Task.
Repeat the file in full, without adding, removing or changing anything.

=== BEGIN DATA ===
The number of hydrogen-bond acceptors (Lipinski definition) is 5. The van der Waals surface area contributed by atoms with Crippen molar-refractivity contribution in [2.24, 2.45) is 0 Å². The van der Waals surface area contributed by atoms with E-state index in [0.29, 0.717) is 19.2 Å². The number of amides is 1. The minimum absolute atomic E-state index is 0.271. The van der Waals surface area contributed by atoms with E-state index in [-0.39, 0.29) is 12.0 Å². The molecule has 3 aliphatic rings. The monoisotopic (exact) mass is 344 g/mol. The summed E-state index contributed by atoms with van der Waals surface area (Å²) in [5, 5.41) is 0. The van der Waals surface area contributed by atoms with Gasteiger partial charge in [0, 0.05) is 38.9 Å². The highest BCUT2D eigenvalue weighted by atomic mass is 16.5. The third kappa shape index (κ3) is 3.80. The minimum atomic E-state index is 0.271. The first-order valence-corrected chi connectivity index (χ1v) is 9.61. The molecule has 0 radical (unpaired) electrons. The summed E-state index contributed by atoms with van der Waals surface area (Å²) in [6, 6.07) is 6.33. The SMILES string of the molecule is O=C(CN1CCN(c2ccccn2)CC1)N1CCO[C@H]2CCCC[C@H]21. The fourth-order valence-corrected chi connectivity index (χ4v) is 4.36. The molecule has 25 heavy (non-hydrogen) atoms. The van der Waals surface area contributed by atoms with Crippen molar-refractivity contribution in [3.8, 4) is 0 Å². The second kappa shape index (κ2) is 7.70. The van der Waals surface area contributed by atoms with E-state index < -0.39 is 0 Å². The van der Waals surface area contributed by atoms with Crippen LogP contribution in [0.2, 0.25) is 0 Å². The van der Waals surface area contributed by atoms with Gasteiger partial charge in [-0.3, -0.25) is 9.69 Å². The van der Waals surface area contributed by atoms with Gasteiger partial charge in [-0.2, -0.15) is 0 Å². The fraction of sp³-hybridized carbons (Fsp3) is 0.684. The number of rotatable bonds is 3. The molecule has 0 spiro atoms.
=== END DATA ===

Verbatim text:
The number of hydrogen-bond acceptors (Lipinski definition) is 5. The van der Waals surface area contributed by atoms with Crippen molar-refractivity contribution in [2.24, 2.45) is 0 Å². The van der Waals surface area contributed by atoms with E-state index in [0.29, 0.717) is 19.2 Å². The number of amides is 1. The minimum absolute atomic E-state index is 0.271. The van der Waals surface area contributed by atoms with E-state index in [-0.39, 0.29) is 12.0 Å². The molecule has 3 aliphatic rings. The monoisotopic (exact) mass is 344 g/mol. The summed E-state index contributed by atoms with van der Waals surface area (Å²) in [5, 5.41) is 0. The van der Waals surface area contributed by atoms with Gasteiger partial charge in [0, 0.05) is 38.9 Å². The highest BCUT2D eigenvalue weighted by atomic mass is 16.5. The third kappa shape index (κ3) is 3.80. The minimum atomic E-state index is 0.271. The first-order valence-corrected chi connectivity index (χ1v) is 9.61. The molecule has 0 radical (unpaired) electrons. The summed E-state index contributed by atoms with van der Waals surface area (Å²) in [6, 6.07) is 6.33. The SMILES string of the molecule is O=C(CN1CCN(c2ccccn2)CC1)N1CCO[C@H]2CCCC[C@H]21. The fourth-order valence-corrected chi connectivity index (χ4v) is 4.36. The molecule has 25 heavy (non-hydrogen) atoms. The van der Waals surface area contributed by atoms with Crippen molar-refractivity contribution in [3.8, 4) is 0 Å². The second kappa shape index (κ2) is 7.70. The van der Waals surface area contributed by atoms with E-state index < -0.39 is 0 Å². The van der Waals surface area contributed by atoms with Crippen LogP contribution in [0.2, 0.25) is 0 Å². The van der Waals surface area contributed by atoms with Gasteiger partial charge in [-0.3, -0.25) is 9.69 Å². The van der Waals surface area contributed by atoms with Gasteiger partial charge in [-0.2, -0.15) is 0 Å². The fraction of sp³-hybridized carbons (Fsp3) is 0.684. The number of rotatable bonds is 3. The molecule has 0 spiro atoms.